Benny Morris tells his readers in the New Republic that he and I walked a stretch of road together as ‘revisionist historians’. This is how an article begins with a factual mistake; an article which is meant to show that my works are a fabrication. This is a falsification of history as I could not be a partner to a person who had already in 1988 held views I found morally unacceptable. I was privy to the views he only aired later on, already in our first meeting back in the late 1980s. I was fully aware — as he seemed to trust me — of his abominable racist views about the Arabs in general and the Palestinians in particular. Unlike others, I did not feel that his good qualities as a chronologist which came out in his most famous book, The Birth of the Palestinian Refugee Problem (Cambridge 1987) — he was never a proper historian — and especially his invaluable contribution in aggregating data for us on the 1948 ethnic cleansing — made up for his bigotry and narrow—mindedness.
In fact, there was, and still is a direct line between the kind of chronology he provided in the 1980s — which had very little analysis and therefore hid well his justification for ethnic cleansing — and his recent overconfidence that he can provide such analyses in his latest works instead of his conventional collection of facts. Such an attempt was made in his Righteous Victims which came out in 1999: a book in which analysis was replaced by his right wing ideologies. It was much easier to accept him as a data collector — without much ideology — than his new presumptuous posture of a historian who shares with us his views. Now that we know all we want to know about his views, and much more I suspect, we can only long for the old Morris.
The debate between us is on one level between historians who believe they are purely objective reconstructers of the past, like Morris, and those who claim that they are subjective human beings striving to tell their own version of the past, like myself. When we write histories, we built arches over a long period of time and we construct out of the material in front of us a narrative. We believe and hope that this narrative is a loyal reconstruction of what happened — although as was discovered by historiographers Morris had never bothered to read — we can not ride a train back in time to check it.
Narratives of this kind, when written by historians involved deeply in the subject matter they write about, such as in the case of Israeli historians who write about the Palestine conflict, is motivated also — and this is not a fault but a blessing — by a deep involvement and a wish to make a point. This point is called ideology or politics. Zionist historians wanted to prove that Zionism was valid, moral and right and Palestinian historians wished to show that they were victimized and wronged. Morris wanted also to make a point recently — that ethnic cleansing of Palestinians by Jews was justified in the past and would be acceptable in the future. Lately he shared with us some other views that explain his listing of what he calls the ‘factual’ mistakes in my book — that of viewing all the Arabs and all the Muslims as barbarians and primitive people. This also applies to their documents, sources and histories. Anyone who argues with him about these ideas is ‘factually’ wrong.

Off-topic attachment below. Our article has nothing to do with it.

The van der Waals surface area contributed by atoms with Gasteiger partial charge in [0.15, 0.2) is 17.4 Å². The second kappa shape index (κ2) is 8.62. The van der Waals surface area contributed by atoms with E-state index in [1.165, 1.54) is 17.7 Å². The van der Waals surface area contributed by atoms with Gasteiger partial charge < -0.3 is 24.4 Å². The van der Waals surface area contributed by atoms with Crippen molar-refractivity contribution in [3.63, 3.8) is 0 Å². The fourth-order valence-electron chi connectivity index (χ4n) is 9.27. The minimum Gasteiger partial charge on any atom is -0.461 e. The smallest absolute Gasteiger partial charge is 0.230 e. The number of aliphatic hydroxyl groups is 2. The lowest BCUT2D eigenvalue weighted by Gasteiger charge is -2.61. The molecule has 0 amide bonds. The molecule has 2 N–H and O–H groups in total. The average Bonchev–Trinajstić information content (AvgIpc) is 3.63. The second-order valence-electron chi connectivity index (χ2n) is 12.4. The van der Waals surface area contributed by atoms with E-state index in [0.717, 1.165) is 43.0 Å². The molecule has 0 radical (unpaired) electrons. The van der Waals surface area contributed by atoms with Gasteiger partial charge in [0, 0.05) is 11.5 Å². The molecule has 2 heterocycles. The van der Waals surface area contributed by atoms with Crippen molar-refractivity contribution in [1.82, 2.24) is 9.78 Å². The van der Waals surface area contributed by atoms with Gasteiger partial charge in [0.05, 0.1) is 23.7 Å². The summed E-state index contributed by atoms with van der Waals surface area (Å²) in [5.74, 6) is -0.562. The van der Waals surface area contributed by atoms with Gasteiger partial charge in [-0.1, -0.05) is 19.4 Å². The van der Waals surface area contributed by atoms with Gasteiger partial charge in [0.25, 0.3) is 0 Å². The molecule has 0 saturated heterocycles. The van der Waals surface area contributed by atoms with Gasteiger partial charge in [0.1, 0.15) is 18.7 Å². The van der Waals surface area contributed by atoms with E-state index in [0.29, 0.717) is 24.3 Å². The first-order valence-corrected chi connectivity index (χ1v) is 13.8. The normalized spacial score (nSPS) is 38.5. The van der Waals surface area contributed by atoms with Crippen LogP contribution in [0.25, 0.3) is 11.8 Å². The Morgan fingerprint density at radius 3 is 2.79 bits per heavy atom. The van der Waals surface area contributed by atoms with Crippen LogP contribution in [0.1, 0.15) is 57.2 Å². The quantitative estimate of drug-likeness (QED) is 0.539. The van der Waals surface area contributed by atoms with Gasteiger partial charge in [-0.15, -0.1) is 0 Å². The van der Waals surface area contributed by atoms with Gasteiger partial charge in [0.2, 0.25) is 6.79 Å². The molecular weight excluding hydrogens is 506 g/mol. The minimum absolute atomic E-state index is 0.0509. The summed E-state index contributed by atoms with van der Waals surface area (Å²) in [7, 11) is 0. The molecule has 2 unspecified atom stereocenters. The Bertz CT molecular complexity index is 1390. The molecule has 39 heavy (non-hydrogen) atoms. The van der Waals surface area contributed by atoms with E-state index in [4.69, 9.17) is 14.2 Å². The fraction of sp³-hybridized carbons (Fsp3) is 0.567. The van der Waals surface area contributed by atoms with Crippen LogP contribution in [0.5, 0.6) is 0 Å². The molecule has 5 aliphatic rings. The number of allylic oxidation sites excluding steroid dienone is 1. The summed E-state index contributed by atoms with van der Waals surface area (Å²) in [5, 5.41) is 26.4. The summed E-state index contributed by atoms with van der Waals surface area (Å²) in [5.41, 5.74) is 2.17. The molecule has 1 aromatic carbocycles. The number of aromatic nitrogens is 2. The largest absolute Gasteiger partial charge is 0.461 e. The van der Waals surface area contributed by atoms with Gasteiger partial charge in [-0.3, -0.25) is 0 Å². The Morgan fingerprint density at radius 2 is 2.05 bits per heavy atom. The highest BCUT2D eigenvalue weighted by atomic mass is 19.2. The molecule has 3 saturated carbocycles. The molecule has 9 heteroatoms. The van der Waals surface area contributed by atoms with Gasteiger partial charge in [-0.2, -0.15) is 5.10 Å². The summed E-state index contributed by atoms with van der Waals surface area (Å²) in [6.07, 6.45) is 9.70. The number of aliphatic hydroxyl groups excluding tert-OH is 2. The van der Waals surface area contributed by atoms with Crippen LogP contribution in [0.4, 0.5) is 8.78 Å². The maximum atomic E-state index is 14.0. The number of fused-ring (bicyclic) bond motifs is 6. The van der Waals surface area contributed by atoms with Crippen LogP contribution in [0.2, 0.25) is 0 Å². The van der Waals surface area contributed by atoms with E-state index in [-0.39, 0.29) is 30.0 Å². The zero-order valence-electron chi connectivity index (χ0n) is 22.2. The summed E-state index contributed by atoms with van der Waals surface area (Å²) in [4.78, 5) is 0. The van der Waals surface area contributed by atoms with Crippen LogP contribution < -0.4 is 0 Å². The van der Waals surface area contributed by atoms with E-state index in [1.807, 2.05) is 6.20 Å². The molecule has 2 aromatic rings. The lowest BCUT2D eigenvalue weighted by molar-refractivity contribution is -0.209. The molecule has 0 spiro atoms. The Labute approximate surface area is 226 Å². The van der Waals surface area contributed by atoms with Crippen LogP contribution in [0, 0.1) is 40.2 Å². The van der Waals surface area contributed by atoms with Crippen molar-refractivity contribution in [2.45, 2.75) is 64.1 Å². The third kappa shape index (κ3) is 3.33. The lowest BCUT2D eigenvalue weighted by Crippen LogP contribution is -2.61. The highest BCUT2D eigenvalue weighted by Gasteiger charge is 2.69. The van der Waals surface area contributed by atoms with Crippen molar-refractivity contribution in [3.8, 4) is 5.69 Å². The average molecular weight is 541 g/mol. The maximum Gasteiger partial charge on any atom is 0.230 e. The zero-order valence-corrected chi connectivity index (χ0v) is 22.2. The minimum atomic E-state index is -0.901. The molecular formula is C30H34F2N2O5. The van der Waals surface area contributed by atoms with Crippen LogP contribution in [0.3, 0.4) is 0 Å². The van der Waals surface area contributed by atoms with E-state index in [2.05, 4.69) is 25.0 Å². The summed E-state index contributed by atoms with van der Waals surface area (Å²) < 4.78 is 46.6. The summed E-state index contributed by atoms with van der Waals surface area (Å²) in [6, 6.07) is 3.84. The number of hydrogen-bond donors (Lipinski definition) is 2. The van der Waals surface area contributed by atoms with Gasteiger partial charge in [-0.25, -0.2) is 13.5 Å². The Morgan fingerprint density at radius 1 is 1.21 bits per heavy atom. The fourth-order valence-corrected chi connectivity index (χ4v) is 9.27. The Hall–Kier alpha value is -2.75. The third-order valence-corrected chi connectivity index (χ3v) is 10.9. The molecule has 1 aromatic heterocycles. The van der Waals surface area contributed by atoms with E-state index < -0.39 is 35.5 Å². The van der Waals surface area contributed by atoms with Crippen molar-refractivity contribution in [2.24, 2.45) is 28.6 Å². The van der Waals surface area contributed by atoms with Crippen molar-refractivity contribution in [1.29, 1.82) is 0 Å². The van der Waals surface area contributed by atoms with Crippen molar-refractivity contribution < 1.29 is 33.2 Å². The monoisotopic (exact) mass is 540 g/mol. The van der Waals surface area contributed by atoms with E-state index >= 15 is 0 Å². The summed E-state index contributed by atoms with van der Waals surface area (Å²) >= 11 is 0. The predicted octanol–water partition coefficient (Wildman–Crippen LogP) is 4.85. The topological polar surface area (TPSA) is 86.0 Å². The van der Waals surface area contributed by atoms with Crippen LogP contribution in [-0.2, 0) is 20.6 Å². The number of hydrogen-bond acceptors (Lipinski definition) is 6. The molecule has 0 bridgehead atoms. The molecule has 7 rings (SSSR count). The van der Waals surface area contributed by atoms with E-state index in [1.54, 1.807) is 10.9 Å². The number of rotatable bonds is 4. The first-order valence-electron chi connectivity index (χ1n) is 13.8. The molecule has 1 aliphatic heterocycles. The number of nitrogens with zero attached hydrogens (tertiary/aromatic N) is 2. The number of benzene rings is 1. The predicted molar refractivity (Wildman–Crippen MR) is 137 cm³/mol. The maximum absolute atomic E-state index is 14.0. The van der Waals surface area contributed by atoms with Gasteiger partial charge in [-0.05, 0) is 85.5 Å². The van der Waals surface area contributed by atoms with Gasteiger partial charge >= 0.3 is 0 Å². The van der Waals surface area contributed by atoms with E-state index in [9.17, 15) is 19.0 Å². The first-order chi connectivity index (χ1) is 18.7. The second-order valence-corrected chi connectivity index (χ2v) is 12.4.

I had a different point to make: I condemned the uprooting of the Palestinians and the violence inflicted on them, as well as the de—Arabization of Jews who came from Arab countries to Israel, the imposition of military rule on Palestinians in Israel before 1967 and the de—facto Apartheid policies put in place after 1967. I also cry out against the callous Israeli occupation of the West Bank and the Gaza Strip. I do it not only as human being, but also as Jew, who feels appalled that such crimes can be committed by Jews after the holocaust. I studied history to find out why it happened and gave answers through analyzing Zionist ideology, the historical colonialist context in which Zionism emerged and so on.
When something is burning in your bones you might mistake names and dates as did Morris in his review in the New Republic when he smeared my friend Avi Shlaim who fell from grace in Morris’ eyes because of his Zionism. Morris accuses Shlaim for identifying with a British diplomat of the 1940s whom he calls James Troutbeck and whom he sees as an anti—Semite. There was never such a person. Morris probably means John Troutbeck who was not an anti—Semite as Morris writes, quite the contrary.
Does this misspelling of the name, or that of almost all the Arab and Palestinian names he mentions in his first book disable us from understanding the points he makes or miss the zeal with which he drives them home? Or does his manipulation of the Ben-Gurion diary’s text, as has been exposed unfortunately by a rival of both of us, Ephraim Karsh (who rejects the ‘new history’ but none the less exposed a serious gap between Morris’ text and the original diary of Ben-Gurion, the first prime minister of Israel) of all people, undermine our respect for his work? Not in my books at least. I am worried about moral issues not the natural human follies of professional historians.